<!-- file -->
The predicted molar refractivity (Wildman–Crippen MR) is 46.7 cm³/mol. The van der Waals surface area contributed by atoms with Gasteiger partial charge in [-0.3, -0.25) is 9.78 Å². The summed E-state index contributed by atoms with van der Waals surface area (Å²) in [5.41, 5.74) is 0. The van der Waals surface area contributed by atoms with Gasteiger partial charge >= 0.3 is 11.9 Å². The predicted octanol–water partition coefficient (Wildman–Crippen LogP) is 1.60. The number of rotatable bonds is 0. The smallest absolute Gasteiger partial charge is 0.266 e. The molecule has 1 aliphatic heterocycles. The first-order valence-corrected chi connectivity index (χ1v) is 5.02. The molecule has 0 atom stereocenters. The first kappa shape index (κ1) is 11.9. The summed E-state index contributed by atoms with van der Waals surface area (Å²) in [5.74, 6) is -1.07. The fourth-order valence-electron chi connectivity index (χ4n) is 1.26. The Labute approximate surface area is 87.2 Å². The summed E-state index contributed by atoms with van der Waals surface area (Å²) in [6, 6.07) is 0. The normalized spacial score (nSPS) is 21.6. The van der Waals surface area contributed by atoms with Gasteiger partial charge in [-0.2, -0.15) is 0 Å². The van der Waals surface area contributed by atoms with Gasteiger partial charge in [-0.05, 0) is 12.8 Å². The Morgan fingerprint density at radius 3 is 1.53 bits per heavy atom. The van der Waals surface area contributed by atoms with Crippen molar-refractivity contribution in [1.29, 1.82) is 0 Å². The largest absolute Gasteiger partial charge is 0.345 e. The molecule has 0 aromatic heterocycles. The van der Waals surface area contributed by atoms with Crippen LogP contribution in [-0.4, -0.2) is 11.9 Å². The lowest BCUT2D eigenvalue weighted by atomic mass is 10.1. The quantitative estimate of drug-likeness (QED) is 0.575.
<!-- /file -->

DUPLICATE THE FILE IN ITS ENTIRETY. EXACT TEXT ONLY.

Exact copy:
The predicted molar refractivity (Wildman–Crippen MR) is 46.7 cm³/mol. The van der Waals surface area contributed by atoms with Gasteiger partial charge in [-0.3, -0.25) is 9.78 Å². The summed E-state index contributed by atoms with van der Waals surface area (Å²) in [5.41, 5.74) is 0. The van der Waals surface area contributed by atoms with Gasteiger partial charge >= 0.3 is 11.9 Å². The predicted octanol–water partition coefficient (Wildman–Crippen LogP) is 1.60. The number of rotatable bonds is 0. The smallest absolute Gasteiger partial charge is 0.266 e. The molecule has 1 aliphatic heterocycles. The first-order valence-corrected chi connectivity index (χ1v) is 5.02. The molecule has 0 atom stereocenters. The first kappa shape index (κ1) is 11.9. The summed E-state index contributed by atoms with van der Waals surface area (Å²) in [5.74, 6) is -1.07. The fourth-order valence-electron chi connectivity index (χ4n) is 1.26. The Labute approximate surface area is 87.2 Å². The summed E-state index contributed by atoms with van der Waals surface area (Å²) in [6, 6.07) is 0. The normalized spacial score (nSPS) is 21.6. The van der Waals surface area contributed by atoms with Gasteiger partial charge in [-0.2, -0.15) is 0 Å². The van der Waals surface area contributed by atoms with Gasteiger partial charge in [-0.05, 0) is 12.8 Å². The Morgan fingerprint density at radius 3 is 1.53 bits per heavy atom. The van der Waals surface area contributed by atoms with Crippen molar-refractivity contribution in [1.29, 1.82) is 0 Å². The largest absolute Gasteiger partial charge is 0.345 e. The molecule has 0 aromatic heterocycles. The van der Waals surface area contributed by atoms with Crippen LogP contribution in [-0.4, -0.2) is 11.9 Å². The lowest BCUT2D eigenvalue weighted by atomic mass is 10.1. The quantitative estimate of drug-likeness (QED) is 0.575.